Finally, an article above Readers Digest but below Wall Street Journal – like as much as I do both periodicals. But as I’ve often said, ‘don’t get your financial advise from Woman’s Day and don’t get your cooking ideas from Forbes’.
The approach to real estate investing is not about jumping in or jumping out. Its not the sound bite on the 6 o’clock news. ‘You are NOT buying a candy bar’; this is your hard earned money you are investing so you can improve life a bit. This is the more in-depth approach I prefer to take. Having invested since my senior year in college, and being the son of a real estate broker who invested in 3 states and did quite well, I’ve bought, rehabbed, sublet, rented, built new, managed for self and others, and done it in about every kind of market and every season. As far as I’m concerned, as far as I’ve seen in the 34 yrs I’ve been at this, there is virtually always an opportunity in every market and at any time.
Sometimes its in a cash deal, sometimes its in the timing – time of year, sometimes equity and profit comes from improvements, other times subdividing land. Take a glance at the article or call me and we’ll chat further.
There are always questions you’ll want to ask yourself, eg:
- What do I have more of, time or money?
- Do I need cash now or want to save up for future period?
- Am I in a tax bracket that would be a better fit for setting up a separate holding entity?
There are many more.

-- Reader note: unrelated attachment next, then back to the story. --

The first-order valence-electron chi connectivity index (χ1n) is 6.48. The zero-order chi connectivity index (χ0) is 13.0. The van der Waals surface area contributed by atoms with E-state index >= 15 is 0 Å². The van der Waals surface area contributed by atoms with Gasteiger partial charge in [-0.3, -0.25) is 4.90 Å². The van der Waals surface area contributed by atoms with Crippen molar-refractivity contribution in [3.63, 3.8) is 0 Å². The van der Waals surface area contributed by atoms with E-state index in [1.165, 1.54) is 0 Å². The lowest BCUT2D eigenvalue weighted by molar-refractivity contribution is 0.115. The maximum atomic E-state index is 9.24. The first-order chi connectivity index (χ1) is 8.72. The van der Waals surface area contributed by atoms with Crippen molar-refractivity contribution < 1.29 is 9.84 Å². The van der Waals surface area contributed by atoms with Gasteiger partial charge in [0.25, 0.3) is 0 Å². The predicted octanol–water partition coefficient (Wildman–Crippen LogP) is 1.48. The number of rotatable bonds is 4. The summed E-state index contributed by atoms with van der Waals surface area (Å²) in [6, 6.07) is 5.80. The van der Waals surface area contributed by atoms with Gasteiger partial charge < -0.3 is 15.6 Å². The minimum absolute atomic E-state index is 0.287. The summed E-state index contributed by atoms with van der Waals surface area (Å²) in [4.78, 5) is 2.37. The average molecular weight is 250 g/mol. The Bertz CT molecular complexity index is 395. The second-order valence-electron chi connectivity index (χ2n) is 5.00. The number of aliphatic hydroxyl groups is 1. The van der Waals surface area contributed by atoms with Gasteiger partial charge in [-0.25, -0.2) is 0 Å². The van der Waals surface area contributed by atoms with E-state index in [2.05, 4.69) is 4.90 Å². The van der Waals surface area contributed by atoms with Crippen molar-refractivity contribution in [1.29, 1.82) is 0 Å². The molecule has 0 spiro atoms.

If you are working with a professional, make sure they ask you some in-depth questions BEFORE they help you spend your hard earned money.
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Home prices in those areas fell about 40 percent on average from their highs, peak to trough, Rood said. And inventories are the tightest in Detroit compared with the other cities listed in Rood’s top five. Detroit only has two months of inventory available for sale, while there’s about seven months of inventory in Ft. Lauderdale, for instance.
Meanwhile Mobile, Ala., one on the worst housing markets to invest in, according to Rood, has about 19 months of inventory.
Along with that region, Chicago, Charlotte, N.C., Philadelphia and St. Louis are among the worst housing markets to invest in right now, according to Rood.
( google the article title for full story)
If population could increase value of real estate, Africa would be a wealthy area. But as the WSJ notes, you also need job &/or income growth. Will “right to work” help bring income to MI ?
It’s help other states that enacted such laws. Further impact on real estate inventories is how foreclosures are handled. In states such as NY where the bank must initiate a legal case action to foreclose RealtyTrac points out that prices are much more slow to return to growth than in non-judicial (e.g. MI ) states.
For us left in MI, here’s some sobering stats and realities. Per the Wall Street Journal:
“Between 1980 and 2011, total employment in right-to-work states grew by 71%, .. in non-right-to-work states … 32%. .. in Michigan … 14% during that time…. inflation-adjusted compensation grew 12% in right-to-work states, but just 3% in the others….